Wagner: why Belarus?
After the aborted advance on Moscow, the mercenaries of the Wagner organisation have been given the choice between joining the regular Russian army or following their leader Yevgeny Progozhin to Belarus. The uprising is said to have ended also thanks to the mediation of Belarusian leader Alexander Lukashenka. Commentators discuss the implications of Wagner’s relocation.
More room to manoeuvre for the instinctive politician
For El País, Lukashenka is the big winner of the Wagner revolt:
“The best nose in Europe. This is undoubtedly a quality of Belarusian President Alexander Lukashenka, a politician endowed with a formidable survival instinct. The Belarusian leader is now resuming the role of mediator he already played in the past. ... Lukashenka pursued his serpentine policy until the crackdown after the 2020 presidential elections. ... The Belarusian leader accepted the Kremlin’s conditions and supported its invasion of Ukraine. Prigozhin has now given him more room to manoeuvre. And we will see whether the Wagner forces will reorient their energy and actions and put them at the service of Belarus.”
Lukashenka sees the soldiers as a threat
Novaya Gazeta Europe sees no place for Wagner in Belarus — and points to the arrest of 32 Wagner mercenaries who were deemed potential insurgents there during the crisis in the summer of 2020:
“Three years later, when Prigozhin became the Kremlin’s main adversary overnight and made headlines around the world, Lukashenka hastened to speak of his long-standing acquaintance with him. So we should not be convinced by the claims that Prigozhin’s entire mercenary troops will now come to Belarus. If Lukashenka was so afraid of 30 people, he would rather cut off one of his hands than accept this lawless host on his own territory. Prigozhin himself though — no problem.”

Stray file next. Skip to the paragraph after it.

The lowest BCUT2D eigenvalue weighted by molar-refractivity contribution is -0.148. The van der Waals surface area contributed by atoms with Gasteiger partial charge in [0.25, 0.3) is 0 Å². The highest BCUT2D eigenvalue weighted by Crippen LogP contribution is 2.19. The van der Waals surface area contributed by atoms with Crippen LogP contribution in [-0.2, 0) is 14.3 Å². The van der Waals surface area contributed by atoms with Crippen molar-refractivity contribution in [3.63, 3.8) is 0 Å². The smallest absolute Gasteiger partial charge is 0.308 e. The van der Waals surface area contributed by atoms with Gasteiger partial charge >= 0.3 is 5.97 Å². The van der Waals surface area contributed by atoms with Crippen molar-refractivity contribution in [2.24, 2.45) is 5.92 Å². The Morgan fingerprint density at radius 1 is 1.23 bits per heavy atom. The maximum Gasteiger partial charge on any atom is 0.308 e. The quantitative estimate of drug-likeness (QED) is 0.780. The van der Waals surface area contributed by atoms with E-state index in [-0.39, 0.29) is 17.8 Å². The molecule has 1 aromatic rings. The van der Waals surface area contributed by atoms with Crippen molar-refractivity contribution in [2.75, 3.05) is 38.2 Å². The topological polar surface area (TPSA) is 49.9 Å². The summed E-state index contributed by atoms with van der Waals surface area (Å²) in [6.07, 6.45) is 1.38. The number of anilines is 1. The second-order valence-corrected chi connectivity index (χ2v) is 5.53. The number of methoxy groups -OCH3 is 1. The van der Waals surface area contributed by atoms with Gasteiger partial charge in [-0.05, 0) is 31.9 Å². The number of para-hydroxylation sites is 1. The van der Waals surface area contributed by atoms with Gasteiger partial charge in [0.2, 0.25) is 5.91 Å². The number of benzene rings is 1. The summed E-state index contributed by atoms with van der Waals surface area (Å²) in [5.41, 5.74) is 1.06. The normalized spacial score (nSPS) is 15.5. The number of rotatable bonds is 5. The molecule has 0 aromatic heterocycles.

Impunity and empowerment
Both sides in the conflict have something to gain from the option for Wagner fighters to serve in Belarus, Mediafax says:
“The rebellion has ended with a win-win situation. The Wagner mercenaries will not be prosecuted and will continue to serve for pay — but now with a regular contract with the army, i.e. as subordinates of [Defence Minister] Shoigu and [Chief of the Russian General Staff] Gerasimov. But the majority of them will go to Belarus, where they are to train local military forces, reinforce the defences on the border with Poland and guard the nuclear weapons that Russia is stationing there. ... Thousands of Wagner mercenaries will now effectively be working for Lukashenka.”
Worse than Russian nuclear weapons
The presence of the Wagner units in Poland’s neighbour to the east is extremely worrying for Rzeczpospolita:
“The stationing in Belarus of ten thousand Prigozhin mercenaries, armed to the teeth, who occupied the city of Rostov-on-Don with its millions of inhabitants within just a few hours, would be bad news. Worse than the stationing of tactical nuclear weapons there. The Belarusian dictator would be given a force he could use to suppress protests or unrest without involving his own security forces. Moreover, this would be a new tool for the regime in its relations with its ‘hostile’ neighbours.”